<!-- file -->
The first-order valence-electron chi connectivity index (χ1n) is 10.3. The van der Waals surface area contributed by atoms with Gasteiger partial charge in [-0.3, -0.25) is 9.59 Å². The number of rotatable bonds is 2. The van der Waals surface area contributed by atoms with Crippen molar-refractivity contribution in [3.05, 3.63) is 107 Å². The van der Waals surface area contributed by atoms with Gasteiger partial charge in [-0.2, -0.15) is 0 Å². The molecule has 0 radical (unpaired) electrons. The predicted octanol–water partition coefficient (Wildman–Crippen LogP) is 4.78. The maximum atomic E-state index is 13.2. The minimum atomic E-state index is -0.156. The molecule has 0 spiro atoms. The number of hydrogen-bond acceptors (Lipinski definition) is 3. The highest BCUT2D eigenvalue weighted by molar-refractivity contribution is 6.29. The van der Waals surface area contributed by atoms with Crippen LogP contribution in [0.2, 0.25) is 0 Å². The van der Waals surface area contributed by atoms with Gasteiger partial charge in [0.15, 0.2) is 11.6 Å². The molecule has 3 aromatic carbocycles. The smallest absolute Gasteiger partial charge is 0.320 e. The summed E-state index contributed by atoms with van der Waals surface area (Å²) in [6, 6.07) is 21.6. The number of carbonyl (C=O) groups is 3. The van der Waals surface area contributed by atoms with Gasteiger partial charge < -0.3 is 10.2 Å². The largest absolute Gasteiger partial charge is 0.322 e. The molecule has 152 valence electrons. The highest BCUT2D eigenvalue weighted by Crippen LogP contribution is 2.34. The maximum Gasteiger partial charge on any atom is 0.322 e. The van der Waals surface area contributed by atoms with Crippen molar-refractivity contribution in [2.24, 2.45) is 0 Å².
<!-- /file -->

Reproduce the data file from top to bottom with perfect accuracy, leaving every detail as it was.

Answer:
The first-order valence-electron chi connectivity index (χ1n) is 10.3. The van der Waals surface area contributed by atoms with Gasteiger partial charge in [-0.3, -0.25) is 9.59 Å². The number of rotatable bonds is 2. The van der Waals surface area contributed by atoms with Crippen molar-refractivity contribution in [3.05, 3.63) is 107 Å². The van der Waals surface area contributed by atoms with Gasteiger partial charge in [-0.2, -0.15) is 0 Å². The molecule has 0 radical (unpaired) electrons. The predicted octanol–water partition coefficient (Wildman–Crippen LogP) is 4.78. The maximum atomic E-state index is 13.2. The minimum atomic E-state index is -0.156. The molecule has 0 spiro atoms. The number of hydrogen-bond acceptors (Lipinski definition) is 3. The highest BCUT2D eigenvalue weighted by molar-refractivity contribution is 6.29. The van der Waals surface area contributed by atoms with Crippen LogP contribution in [0.2, 0.25) is 0 Å². The van der Waals surface area contributed by atoms with Gasteiger partial charge in [0.15, 0.2) is 11.6 Å². The molecule has 3 aromatic carbocycles. The smallest absolute Gasteiger partial charge is 0.320 e. The summed E-state index contributed by atoms with van der Waals surface area (Å²) in [6, 6.07) is 21.6. The number of carbonyl (C=O) groups is 3. The van der Waals surface area contributed by atoms with Gasteiger partial charge < -0.3 is 10.2 Å². The largest absolute Gasteiger partial charge is 0.322 e. The molecule has 152 valence electrons. The highest BCUT2D eigenvalue weighted by Crippen LogP contribution is 2.34. The maximum Gasteiger partial charge on any atom is 0.322 e. The van der Waals surface area contributed by atoms with Crippen molar-refractivity contribution in [2.24, 2.45) is 0 Å².